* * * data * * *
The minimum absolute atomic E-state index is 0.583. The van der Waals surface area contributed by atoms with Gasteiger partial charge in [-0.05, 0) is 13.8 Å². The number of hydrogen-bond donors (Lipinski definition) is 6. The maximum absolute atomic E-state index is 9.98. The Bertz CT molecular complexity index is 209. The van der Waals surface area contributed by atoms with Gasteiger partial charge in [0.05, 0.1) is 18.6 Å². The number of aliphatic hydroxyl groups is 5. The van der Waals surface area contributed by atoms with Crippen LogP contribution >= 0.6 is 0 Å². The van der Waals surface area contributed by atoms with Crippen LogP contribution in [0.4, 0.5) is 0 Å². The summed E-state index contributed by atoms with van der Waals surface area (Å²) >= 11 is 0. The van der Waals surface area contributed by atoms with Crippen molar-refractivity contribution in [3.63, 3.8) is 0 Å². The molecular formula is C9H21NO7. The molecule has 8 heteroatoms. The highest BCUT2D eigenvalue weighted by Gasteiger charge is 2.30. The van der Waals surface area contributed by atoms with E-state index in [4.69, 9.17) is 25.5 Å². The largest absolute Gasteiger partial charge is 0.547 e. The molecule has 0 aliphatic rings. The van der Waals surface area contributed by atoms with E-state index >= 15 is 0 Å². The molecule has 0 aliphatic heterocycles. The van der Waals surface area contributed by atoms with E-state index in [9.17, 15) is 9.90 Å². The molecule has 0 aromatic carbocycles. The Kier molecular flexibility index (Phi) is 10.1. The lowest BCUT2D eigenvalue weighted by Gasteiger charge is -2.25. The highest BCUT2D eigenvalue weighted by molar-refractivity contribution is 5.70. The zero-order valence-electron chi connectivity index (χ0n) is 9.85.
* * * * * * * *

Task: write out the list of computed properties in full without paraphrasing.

The minimum absolute atomic E-state index is 0.583. The van der Waals surface area contributed by atoms with Gasteiger partial charge in [-0.05, 0) is 13.8 Å². The number of hydrogen-bond donors (Lipinski definition) is 6. The maximum absolute atomic E-state index is 9.98. The Bertz CT molecular complexity index is 209. The van der Waals surface area contributed by atoms with Gasteiger partial charge in [0.05, 0.1) is 18.6 Å². The number of aliphatic hydroxyl groups is 5. The van der Waals surface area contributed by atoms with Crippen LogP contribution >= 0.6 is 0 Å². The van der Waals surface area contributed by atoms with Crippen LogP contribution in [0.4, 0.5) is 0 Å². The summed E-state index contributed by atoms with van der Waals surface area (Å²) >= 11 is 0. The van der Waals surface area contributed by atoms with Crippen molar-refractivity contribution in [3.63, 3.8) is 0 Å². The molecular formula is C9H21NO7. The molecule has 8 heteroatoms. The highest BCUT2D eigenvalue weighted by Gasteiger charge is 2.30. The van der Waals surface area contributed by atoms with E-state index in [4.69, 9.17) is 25.5 Å². The largest absolute Gasteiger partial charge is 0.547 e. The molecule has 0 aliphatic rings. The van der Waals surface area contributed by atoms with E-state index >= 15 is 0 Å². The molecule has 0 aliphatic heterocycles. The van der Waals surface area contributed by atoms with E-state index in [9.17, 15) is 9.90 Å². The molecule has 0 aromatic carbocycles. The Kier molecular flexibility index (Phi) is 10.1. The lowest BCUT2D eigenvalue weighted by Gasteiger charge is -2.25. The highest BCUT2D eigenvalue weighted by molar-refractivity contribution is 5.70. The zero-order valence-electron chi connectivity index (χ0n) is 9.85.